Monday, January 4, 2016

The Upside of the Downturn

The Prime Minister’s shocking address to the nation last Tuesday night left many people asking one question; who still uses DVDs to record? Seriously, did the PM’s office run out of Betamax tapes? It was not surprising however, that Dr. Rowley chose to record his address to citizens. After all, when you’re delivering really bad news, it sometimes helps not to be there in person. If it were me I would have just sent a text to everyone saying, "Hey, guess what, we’re dead broke. Off 2 Miami for a wedding. TTYL."

 The not so shocking part of the PM’s address of course is the news that T&T is facing dire economic times ahead. Plunging oil prices have created an economic slowdown that few could have predicted. Well, apart from every major economist in the world who were saying so for the last 2 years.

However, before we all start bracing ourselves for life in a Mad Max wasteland, we should take note that there is good that can come out of our impeding economic hard times. As the Nobel Prize winning economist Milton Friedman said, “Only a crisis produces real change”. And for those of us who truly want positive change in T&T, we should not let this crisis go to waste.

Firstly, there are only two instances where politicians resort to using rational analysis to make decisions, one being during a period of recession. The other of course is while they are in opposition. Recessions are great at exposing inefficient, unproductive state programs, of which we can all agree there is no shortage off in T&T.

In economic boom times there is little political will to reform government spending, but in an economic bust, everyone suddenly realizes that doing things like funding beauty pageants in La Brea or having expensive staff parties at the Hyatt or building a rapid rail or giving away millions to religious or race oriented groups is either really stupid or might be wasteful.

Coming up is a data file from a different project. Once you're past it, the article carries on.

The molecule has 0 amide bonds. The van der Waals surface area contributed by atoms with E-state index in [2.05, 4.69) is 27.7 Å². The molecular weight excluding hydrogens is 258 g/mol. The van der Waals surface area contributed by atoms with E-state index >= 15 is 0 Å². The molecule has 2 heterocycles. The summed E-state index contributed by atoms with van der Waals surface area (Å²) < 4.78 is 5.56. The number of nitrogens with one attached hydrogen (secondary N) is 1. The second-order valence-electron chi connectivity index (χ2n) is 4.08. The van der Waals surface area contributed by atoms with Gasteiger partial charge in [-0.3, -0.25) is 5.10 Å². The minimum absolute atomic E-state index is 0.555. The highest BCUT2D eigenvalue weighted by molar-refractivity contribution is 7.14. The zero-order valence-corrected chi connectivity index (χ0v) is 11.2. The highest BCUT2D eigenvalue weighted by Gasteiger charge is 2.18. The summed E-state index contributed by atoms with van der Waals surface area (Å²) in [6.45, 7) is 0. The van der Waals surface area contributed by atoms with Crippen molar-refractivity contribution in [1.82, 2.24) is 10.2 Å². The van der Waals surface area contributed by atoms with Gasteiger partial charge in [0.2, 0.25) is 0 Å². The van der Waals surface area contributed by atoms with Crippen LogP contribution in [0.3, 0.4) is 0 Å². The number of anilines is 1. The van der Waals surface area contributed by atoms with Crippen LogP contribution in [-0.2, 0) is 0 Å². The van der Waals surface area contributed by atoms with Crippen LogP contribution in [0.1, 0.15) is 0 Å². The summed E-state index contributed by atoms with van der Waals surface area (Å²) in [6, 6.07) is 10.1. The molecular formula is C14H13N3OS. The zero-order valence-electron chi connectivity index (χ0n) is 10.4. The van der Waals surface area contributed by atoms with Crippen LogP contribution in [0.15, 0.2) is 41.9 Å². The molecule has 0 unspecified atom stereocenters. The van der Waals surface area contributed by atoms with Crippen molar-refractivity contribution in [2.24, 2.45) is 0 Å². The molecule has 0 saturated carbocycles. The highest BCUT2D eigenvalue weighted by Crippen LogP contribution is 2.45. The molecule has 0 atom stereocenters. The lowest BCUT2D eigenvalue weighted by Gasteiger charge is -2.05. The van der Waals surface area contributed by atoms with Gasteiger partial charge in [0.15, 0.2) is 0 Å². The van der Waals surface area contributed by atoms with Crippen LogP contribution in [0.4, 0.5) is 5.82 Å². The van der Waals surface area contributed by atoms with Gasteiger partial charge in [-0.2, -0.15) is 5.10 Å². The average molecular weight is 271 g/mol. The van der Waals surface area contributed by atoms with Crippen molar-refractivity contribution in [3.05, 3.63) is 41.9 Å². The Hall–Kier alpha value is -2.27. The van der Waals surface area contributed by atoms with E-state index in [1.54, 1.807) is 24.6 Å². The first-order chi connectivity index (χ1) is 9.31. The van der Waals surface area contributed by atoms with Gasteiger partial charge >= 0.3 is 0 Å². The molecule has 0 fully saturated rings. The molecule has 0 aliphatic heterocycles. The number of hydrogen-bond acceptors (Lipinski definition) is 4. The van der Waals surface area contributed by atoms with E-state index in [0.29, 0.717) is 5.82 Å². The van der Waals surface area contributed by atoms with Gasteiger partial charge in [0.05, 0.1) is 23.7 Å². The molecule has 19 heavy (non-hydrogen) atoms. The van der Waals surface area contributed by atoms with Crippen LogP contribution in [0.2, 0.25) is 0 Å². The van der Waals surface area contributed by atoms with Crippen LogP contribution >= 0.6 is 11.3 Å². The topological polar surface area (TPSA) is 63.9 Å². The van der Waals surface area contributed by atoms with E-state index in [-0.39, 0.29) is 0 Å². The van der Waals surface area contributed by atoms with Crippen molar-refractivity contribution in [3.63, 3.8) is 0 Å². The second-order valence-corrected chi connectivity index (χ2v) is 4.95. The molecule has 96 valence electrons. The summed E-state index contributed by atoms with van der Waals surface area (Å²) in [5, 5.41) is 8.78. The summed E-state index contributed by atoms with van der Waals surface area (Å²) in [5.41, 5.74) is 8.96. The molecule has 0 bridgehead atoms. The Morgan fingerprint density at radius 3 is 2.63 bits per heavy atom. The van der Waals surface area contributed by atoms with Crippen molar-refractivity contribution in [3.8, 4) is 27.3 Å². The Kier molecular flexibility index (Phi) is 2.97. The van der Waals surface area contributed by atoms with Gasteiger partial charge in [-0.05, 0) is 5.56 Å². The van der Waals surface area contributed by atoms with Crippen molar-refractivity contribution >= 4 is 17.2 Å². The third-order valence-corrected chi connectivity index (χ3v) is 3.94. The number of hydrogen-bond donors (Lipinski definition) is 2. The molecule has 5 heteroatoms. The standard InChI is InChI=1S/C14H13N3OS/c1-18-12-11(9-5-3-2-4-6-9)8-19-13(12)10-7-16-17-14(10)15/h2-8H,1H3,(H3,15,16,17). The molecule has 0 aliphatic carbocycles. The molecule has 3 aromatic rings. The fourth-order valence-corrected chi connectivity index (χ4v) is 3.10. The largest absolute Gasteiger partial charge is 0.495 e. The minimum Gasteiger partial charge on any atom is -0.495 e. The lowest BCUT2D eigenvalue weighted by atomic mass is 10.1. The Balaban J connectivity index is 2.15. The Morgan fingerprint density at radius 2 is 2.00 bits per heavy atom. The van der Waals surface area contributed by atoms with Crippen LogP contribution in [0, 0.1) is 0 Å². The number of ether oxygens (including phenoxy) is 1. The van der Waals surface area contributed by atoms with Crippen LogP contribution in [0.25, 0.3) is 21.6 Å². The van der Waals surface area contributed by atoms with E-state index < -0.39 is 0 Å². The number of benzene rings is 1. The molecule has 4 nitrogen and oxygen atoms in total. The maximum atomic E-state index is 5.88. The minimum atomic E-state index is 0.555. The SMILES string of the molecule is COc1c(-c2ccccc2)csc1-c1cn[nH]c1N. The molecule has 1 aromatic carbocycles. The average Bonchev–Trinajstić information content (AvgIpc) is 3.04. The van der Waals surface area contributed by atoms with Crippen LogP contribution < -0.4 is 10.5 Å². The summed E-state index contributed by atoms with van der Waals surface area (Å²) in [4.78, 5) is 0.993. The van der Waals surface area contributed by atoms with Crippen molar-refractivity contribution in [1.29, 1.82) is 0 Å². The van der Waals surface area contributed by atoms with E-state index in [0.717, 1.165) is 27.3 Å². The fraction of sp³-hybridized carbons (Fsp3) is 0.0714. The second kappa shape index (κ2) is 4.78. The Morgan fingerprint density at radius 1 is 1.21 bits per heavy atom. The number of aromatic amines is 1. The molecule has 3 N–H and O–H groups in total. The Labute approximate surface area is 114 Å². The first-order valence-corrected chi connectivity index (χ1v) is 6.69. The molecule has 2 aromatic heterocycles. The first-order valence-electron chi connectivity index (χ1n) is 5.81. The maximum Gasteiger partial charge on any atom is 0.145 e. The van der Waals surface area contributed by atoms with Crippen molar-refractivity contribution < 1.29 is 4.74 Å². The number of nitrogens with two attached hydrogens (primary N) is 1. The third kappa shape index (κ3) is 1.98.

The PM is already talking about the need to curb wasteful government spending and has ordered all Ministries to implement a 7 % cut to their expenditure. Hopefully, the economic downturn will force Ministries and state companies into becoming more efficient entities, as well as eradicate those state enterprises and programs, which are simply failing to deliver.
The second thing recessions are great at is getting policy makers to think more creatively or at least to try and think at all. The Minister of Finance Colm Imbert for example has recently announced an idea of a part government part private sector initiative to boost home construction.

The Minister has yet to say how exactly his plan will work, but given how successive governments during the past ten years have exerted their influence on home construction, the idea of merely proposing that the private sector take the lead seems almost revolutionary.

If the Government can make a joint private sector arrangement work in the home construction sector, why not the health sector, or the education sector or the security sector or virtually in all areas of government? Thus the economic downturn is providing the opportunity for us to truly innovate the structure of both the state and the economy. That’s providing the Minister doesn’t start taking economic advice from David Abdullah.

The third thing recessions help us do is to think long term. Most Trinbagonains of course usually think in the short term, from band launching to Ash Wednesday. But in a recession people tend to start seeing the big picture. We usually talk about diversifying our economy after an economic bust, but this time we might actually have to do it.

Moving away from oil and gas economy shouldn’t be a seen as a tragedy. High oil prices may have helped fill state coffers but it has also helped facilitate tons of corruption, ridiculous state projects and even criminal activity. There is more than enough evidence to suggest that our fuel subsidy has in fact hurt the poor more than helped them, as well as being a scourge on our environment and source for congestion on the roadways.

The world is moving into a future where renewable energy looks set to play a bigger role and where oil producers, of which there are more now, may start feeling like the dinosaur remains they are selling. What kind of future do we want for our country? Where will the jobs of the 21st century be found? What kind of skills would our workforce need to have? These are all serious questions, but they are also potentially exciting ones. The dinosaurs didn’t have many options when their world changed; we do.

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